26 Jul 2019

Passing of Ngāti Rangi Treaty settlement marks new era for iwi

10:33 am on 26 July 2019

Ngāti Rangi iwi members say the passing of a treaty settlement into law marks the beginning of a new era for them.

A parliamentary vote was witnessed by around 300 iwi from the central North Island.

A parliamentary vote was witnessed by around 300 iwi from the central North Island. Photo: RNZ / DOM THOMAS

The iwi's settlement passed it's third and final reading in Parliament yesterday.

The package includes $17 million and the return of important cultural sites to Ngāti Rangi - and the Crown's acknowledgement of numerous breaches of the Treaty of Waitangi.

The final step, a parliamentary vote, was witnessed by around 300 iwi from the central North Island.

Immediately waiata filled the debating chamber - and continued throughout the celebration afterwards in the Grand Hall.

The settlement recognised the iwi's mana, Ngāti Rangi trust chair Che Wilson said.

"We've been invisible, we've been ghosts in our own land, and so the recognition through the historical account, through the apology, is massive."

He said now that part was over, the iwi could look to the future.

"We have to have faith in ourselves, not in anyone else not in government, and actually not even in the iwi entity, we [have] got to work in rebuilding the hinengaro, the mind of Ngāti Rangi so every Ngāti Rangi whether they live at the foot of Ruapehu or in New York, they can be proud to stand as Ngāti Rangi."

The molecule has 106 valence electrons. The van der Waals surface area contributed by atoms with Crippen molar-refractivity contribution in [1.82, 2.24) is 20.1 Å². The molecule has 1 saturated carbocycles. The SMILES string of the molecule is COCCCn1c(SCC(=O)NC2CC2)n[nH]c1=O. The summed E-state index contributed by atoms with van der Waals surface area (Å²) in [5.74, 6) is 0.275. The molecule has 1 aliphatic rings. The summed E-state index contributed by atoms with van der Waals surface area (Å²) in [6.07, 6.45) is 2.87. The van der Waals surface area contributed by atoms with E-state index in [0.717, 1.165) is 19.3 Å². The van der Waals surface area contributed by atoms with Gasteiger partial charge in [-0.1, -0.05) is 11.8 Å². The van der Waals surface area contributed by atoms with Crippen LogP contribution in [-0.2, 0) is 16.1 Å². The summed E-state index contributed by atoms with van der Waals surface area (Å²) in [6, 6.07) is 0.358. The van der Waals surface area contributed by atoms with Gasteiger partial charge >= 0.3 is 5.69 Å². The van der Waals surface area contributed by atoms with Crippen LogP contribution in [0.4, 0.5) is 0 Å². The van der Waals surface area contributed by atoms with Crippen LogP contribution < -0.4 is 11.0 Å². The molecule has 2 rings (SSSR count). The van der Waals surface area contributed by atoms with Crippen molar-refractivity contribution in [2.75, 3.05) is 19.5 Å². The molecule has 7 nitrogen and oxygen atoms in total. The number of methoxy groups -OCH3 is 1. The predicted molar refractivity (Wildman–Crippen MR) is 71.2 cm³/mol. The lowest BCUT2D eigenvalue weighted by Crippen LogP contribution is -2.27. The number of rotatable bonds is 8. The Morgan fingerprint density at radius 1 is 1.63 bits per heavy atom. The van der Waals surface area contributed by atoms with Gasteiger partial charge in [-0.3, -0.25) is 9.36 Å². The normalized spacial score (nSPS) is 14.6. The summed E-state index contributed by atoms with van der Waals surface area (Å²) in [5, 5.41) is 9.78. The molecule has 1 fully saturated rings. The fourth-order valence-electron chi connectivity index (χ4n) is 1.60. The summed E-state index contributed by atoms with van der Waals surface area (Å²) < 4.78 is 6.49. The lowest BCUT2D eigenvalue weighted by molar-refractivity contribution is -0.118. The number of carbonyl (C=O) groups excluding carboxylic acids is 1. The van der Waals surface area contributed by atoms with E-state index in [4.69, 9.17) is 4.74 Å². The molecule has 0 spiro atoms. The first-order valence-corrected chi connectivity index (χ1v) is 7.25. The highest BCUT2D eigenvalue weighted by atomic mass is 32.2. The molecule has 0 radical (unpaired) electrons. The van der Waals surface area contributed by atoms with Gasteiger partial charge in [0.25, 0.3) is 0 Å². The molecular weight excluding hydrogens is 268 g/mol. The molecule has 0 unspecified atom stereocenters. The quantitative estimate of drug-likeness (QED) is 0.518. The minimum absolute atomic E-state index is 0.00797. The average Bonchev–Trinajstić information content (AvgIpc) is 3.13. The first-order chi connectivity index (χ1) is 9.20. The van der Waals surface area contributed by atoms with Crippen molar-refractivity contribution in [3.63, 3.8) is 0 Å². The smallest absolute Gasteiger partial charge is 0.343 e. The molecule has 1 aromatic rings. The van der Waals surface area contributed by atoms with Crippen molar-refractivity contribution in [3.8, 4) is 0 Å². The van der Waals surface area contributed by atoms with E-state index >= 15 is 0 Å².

The iwi needed to focus on the goals it had set for itself, including securing a settlement for Tongariro National Park, which Mr Wilson said was not gifted but stolen.

Iwi member Olive Hawira said the agreement meant a stronger future for Ngāti Rangi.

"For me it's about strengthening who we are as Ngāti Rangi, and I pay homage to all of those who've gone before and even the current members of the Ngāti Rangi trust for the way they've got on as building us as an iwi."

A lot of hard work had gone into getting the deal across the line, Korty Wilson said.

"And a lot of work coming together as family, and learning about ourselves, because there were pockets of ourselves as Ngāti Rangi that we had no idea about, so it's a big day."

She said she hoped the iwi could begin to rebuild.

"We lost our language, people have had to move away from home, below the foothills of Mt Ruapehu, often we've been unable to get work at home."

Ms Wilson said now the iwi was onto another journey - with plenty of mahi still to be done.

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